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  • Writer's picturemoe226

Stop the Stupidity

“No one ever lost money underestimating the intelligence of the American public.”

This oft-repeated observation is by H. L. Mencken, a journalist, satirist, and cultural commentator from Baltimore, who made it almost a century ago. Some say Mencken was racist, misogynistic, and anti-Semetic, while others say he used provocative language to stimulate thought rather than to advance a position. Regardless, I’m struck by how prescient he seems today.

Early in my campaign for Congress in 2020, I talked about people voting against their own interests. Advisors warned me to stop saying it because it implied that people are stupid. In hindsight, I wish I had ignored the advisors and been more like Mencken. It wouldn’t have changed the outcome of the election, but I should have had the gumption to tell people the truth, even if it hurt their feelings. So here it is now: Stupidity is no path forward for Western North Carolina.

Mencken’s famous quote is from his book, “Notes on Democracy,” published in 1926. The passage reads:

“Democracy is a pathetic belief in the collective wisdom of individual ignorance. No one in this world, so far as I know – and I have researched the records for years, and employed agents to help me – has ever lost money by underestimating the intelligence of the great masses of the plain people. Nor has anyone ever lost public office thereby.”

We’re witnessing the enormous power of galvanizing individual ignorance to achieve political aims. It’s how the wealth gap grew into a wealth chasm as ordinary folks swallowed the notion that “trickle-down economics” would lift their rafts along with the rich man’s yacht, and that the “right to work” was good for them and their families when it really meant “the right to live impoverished while the rich grow richer.” It’s how pro-lifers can argue that every life is precious while cheering the execution of death row inmates and the drowning of migrants snared in razor wire strung across the Rio Grande. It is how lies can masquerade as truth, cruelty as compassion, immorality as virtue, criminality as law and order, sedition as patriotism, and an election that was lost as one that was stolen. Mencken warned that “truth would quickly cease to be stranger than fiction, once we got as used to it.” Many haven’t just gotten used to fiction, they gleefully wallow in it and turn hostile when confronted with facts.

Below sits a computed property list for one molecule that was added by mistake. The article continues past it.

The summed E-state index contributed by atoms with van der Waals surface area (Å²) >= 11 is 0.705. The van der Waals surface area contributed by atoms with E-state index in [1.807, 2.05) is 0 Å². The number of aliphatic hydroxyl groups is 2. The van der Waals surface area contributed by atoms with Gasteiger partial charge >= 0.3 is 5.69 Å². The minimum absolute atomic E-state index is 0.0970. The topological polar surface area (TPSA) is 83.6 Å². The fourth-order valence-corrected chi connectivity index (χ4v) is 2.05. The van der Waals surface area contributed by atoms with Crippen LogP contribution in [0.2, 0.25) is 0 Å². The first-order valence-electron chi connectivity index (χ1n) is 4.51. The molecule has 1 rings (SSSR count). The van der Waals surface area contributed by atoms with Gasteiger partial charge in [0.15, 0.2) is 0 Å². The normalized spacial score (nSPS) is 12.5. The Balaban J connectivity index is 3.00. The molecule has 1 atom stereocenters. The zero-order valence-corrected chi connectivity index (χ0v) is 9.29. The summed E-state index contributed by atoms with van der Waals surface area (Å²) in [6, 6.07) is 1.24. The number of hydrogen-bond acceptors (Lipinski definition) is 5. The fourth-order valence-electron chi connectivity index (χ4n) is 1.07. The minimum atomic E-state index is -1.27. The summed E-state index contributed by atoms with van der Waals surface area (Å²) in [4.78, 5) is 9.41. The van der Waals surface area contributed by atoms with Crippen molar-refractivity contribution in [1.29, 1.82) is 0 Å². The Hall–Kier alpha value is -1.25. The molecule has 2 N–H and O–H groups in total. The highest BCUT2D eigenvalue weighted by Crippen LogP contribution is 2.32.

The truth is Western North Carolina lags behind, and it has for years. Take your pick – healthcare, education, broadband, wages – there are so many areas where we could do better if we just tried. Instead, many of us fall for charlatans who ignore facts and pander to feelings, even when those feelings are untethered from reality.

To quote Mencken again, “the whole aim of practical politics is to keep the populace alarmed (and hence clamorous to be led to safety) by an endless series of hobgoblins, most of them imaginary.” It reminds me of the anti-crime summit Congressman Chuck Edwards held last summer where he spoke in ominous terms about “lawlessness” and the need to act before Buncombe County and Western North Carolina “turn into another crime-ridden Chicago or San Francisco.” Sheriff Quintin Miller responded that Edwards’s statement sounded like something “from Fox News” and was not supported by crime statistics kept by the State Bureau of Investigation. As the Sheriff said, “it’s irresponsible to have a conversation about public safety that is not rooted in data.” Unfortunately, truth becomes irrelevant when politicians ignore it to manipulate the feelings of the electorate to enhance their own political fortunes.

Perhaps it’s a pipedream, but I hope voters will ask politicians what they plan to do for “us” rather than what they plan to do to “them,” the imaginary hobgoblins they whip up to manipulate the malleable masses. And make them back it up with facts, not with just a play on feelings. To quote Mencken one last time, “the most dangerous man to any government is the man who is able to think things out for himself, without regard to the prevailing superstitions and taboos.” Western North Carolina can move forward, but only if it is willing to think.

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